To assure that the cell lines are fit for purpose and qualify as EUTCD-Grade, the history and documentation of each cell line are scrutinised by a qualified panel of experts at the UKSCB in a process called due diligence. The due diligence panel made up of quality control, banking, operations and UK regulation specialists, assesses whether the cell line meets all regulations and HTA requirements. It evaluates evidence of informed consent, traceability, regulatory compliance, microbiological safety, and appropriate functionality, looking specifically at the documentation for each individual cell line rather than the more general operation of the facility under HTA regulations.   

Upon derivation, the new cell material is given a unique number to identify the line in the derivation centre. A separate number is given to the cell line during ethical review by the steering committee and a final accession number is assigned to it by the UKSCB following the due diligence procedure. This mechanism allows full traceability, a requirement of the EU Directives, but maintains anonymity.

Banking and quality control testing

The UKSCB has established top-class GMP-compliant clean room facilities, licensed for production of cells as starting materials for human application by the Human Tissue Authority (HTA) under the EU Tissues and Cell Directives. For each cell line, three banks are produced – a pre-master, master and distribution bank – making 50-100 vials containing around 5×105 to 1×106 cells. At every bank stage, quality control and informational testing is undertaken to monitor the quality and viability of the stem cell lines. This includes tests to assure their microbiological safety, and confirm cell viability, identity and differentiation potential.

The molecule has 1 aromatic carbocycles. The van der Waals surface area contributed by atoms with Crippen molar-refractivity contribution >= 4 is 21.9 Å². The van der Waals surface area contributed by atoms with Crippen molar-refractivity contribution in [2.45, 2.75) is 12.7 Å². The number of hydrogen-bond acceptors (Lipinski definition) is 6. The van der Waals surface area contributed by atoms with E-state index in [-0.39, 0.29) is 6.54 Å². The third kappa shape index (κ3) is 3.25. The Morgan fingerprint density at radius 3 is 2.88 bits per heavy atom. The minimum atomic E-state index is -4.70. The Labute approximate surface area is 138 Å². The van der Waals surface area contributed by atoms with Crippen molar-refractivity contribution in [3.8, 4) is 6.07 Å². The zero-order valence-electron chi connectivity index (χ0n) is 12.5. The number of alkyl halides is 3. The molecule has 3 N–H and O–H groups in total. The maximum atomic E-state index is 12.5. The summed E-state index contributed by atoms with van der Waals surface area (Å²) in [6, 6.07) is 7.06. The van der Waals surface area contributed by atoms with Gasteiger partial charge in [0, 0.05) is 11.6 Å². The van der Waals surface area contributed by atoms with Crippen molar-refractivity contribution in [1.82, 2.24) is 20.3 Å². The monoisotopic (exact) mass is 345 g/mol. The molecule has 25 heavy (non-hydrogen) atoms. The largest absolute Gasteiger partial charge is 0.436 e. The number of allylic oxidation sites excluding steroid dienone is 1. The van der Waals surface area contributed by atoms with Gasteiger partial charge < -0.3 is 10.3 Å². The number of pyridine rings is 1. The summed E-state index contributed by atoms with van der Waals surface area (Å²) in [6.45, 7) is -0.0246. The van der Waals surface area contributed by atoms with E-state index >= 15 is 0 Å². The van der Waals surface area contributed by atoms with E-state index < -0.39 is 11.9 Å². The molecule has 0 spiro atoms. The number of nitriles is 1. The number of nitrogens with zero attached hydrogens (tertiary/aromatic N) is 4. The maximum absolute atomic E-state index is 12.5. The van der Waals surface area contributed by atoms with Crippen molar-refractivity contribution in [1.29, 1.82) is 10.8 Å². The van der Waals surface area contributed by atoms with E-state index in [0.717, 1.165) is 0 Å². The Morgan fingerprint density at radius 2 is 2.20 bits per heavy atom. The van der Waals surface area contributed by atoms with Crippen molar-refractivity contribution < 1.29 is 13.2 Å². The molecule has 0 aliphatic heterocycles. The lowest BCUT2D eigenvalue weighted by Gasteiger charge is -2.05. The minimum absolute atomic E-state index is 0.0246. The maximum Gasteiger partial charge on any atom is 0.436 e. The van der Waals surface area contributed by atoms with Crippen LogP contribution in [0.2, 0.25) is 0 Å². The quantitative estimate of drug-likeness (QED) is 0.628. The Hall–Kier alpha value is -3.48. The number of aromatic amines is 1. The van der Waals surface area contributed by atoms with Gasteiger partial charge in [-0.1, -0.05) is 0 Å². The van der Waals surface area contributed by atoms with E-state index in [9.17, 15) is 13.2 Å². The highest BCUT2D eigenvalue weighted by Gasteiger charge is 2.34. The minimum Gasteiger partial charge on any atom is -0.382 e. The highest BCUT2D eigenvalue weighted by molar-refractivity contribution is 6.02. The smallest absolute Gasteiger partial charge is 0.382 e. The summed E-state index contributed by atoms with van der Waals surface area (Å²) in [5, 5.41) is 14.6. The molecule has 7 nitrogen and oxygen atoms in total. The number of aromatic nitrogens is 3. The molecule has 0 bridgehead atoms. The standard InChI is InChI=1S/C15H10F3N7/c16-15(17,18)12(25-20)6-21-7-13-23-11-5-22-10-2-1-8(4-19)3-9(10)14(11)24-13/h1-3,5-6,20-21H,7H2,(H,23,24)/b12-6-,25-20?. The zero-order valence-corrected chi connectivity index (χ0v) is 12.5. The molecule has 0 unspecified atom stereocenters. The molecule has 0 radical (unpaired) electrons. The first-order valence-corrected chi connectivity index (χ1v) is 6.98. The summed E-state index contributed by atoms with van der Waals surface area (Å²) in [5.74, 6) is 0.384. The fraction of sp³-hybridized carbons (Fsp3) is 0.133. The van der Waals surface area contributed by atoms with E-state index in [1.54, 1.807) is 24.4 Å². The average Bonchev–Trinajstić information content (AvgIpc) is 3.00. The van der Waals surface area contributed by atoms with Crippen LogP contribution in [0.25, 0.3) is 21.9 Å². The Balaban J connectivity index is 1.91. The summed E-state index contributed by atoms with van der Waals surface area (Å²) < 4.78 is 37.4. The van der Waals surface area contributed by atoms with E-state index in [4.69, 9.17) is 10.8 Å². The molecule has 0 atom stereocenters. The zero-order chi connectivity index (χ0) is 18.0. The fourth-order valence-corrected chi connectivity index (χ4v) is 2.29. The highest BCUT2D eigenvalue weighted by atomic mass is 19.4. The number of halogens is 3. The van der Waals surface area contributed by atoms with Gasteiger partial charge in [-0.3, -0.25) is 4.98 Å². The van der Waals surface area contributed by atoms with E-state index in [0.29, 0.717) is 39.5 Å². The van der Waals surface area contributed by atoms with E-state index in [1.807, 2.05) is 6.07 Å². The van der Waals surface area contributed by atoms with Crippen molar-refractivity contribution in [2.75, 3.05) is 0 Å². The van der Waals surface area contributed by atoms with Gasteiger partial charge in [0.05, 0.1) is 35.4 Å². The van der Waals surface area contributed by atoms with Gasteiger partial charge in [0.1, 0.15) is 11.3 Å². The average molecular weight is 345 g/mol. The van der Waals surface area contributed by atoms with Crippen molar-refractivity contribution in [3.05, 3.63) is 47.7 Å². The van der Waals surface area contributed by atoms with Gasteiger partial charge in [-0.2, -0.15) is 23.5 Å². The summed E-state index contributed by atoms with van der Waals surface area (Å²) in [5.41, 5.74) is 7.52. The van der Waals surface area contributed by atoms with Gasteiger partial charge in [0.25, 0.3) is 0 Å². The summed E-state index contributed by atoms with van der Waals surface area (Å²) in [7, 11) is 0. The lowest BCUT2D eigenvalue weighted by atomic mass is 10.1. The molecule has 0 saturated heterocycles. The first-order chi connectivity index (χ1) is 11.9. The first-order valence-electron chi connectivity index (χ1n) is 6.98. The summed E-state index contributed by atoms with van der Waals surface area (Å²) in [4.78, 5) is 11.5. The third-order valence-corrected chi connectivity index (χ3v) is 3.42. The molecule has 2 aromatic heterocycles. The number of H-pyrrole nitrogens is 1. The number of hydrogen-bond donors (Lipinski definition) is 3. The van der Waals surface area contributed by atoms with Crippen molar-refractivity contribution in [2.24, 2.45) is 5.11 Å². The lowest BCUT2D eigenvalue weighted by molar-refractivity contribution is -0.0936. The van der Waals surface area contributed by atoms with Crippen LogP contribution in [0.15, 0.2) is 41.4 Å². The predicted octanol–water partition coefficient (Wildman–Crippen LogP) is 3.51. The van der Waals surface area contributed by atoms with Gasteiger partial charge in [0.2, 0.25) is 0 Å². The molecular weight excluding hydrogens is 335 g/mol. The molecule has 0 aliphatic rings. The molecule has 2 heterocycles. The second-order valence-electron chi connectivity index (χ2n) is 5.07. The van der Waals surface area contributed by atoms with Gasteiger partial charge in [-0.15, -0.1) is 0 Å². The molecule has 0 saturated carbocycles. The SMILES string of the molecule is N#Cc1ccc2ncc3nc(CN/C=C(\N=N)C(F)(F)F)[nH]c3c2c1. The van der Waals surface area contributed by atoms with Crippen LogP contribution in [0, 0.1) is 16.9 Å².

All records and testing data associated with each EUTCD-Grade cell line is consolidated into a cell line master file (CLMF). This document provides a complete history of the cell line from donor to each UKSCB distribution cell bank, a key requirement of the EU directive. This is the final document to be reviewed and signed off before cell lines are released. It is hoped this comprehensive information and the traceability of the lines will support future applications for clinical trials, by verifying the clinical provenance of the EUTCD-Grade cell lines. The key benefit is that it provides a resource that a product developer can use to determine whether the cell meets the critical features for regulatory acceptance for use in clinical trials.     

Cell line release

The UK Steering Committee oversees the UKSCB’s operation, including the procurement and distribution of hESC lines, to ensure the highest ethical standards are met. The committee approves requests to deposit or access hESC material, providing confidence to users and members of the public that the cell lines are ethically sourced and used for the appropriate purposes. Once an application has been approved, EUTCD-Grade lines can be provided by the UKSCB. The UKSCB can dispatch the desired cell line upon receipt of an approval letter and completion of additional documentation.

Author biography

Professor Glyn Stacey joined is the director of the UK Stem Cell Bank at NIBSC. His background is in microbiology and cancer research and he has worked on the development of cell substrates for the manufacture of biological medicines for over 20 years. Prof Stacey has chaired the UK National Clinical hESC Forum, and, and he is a visiting professor at the University of Bedfordshire in the UK.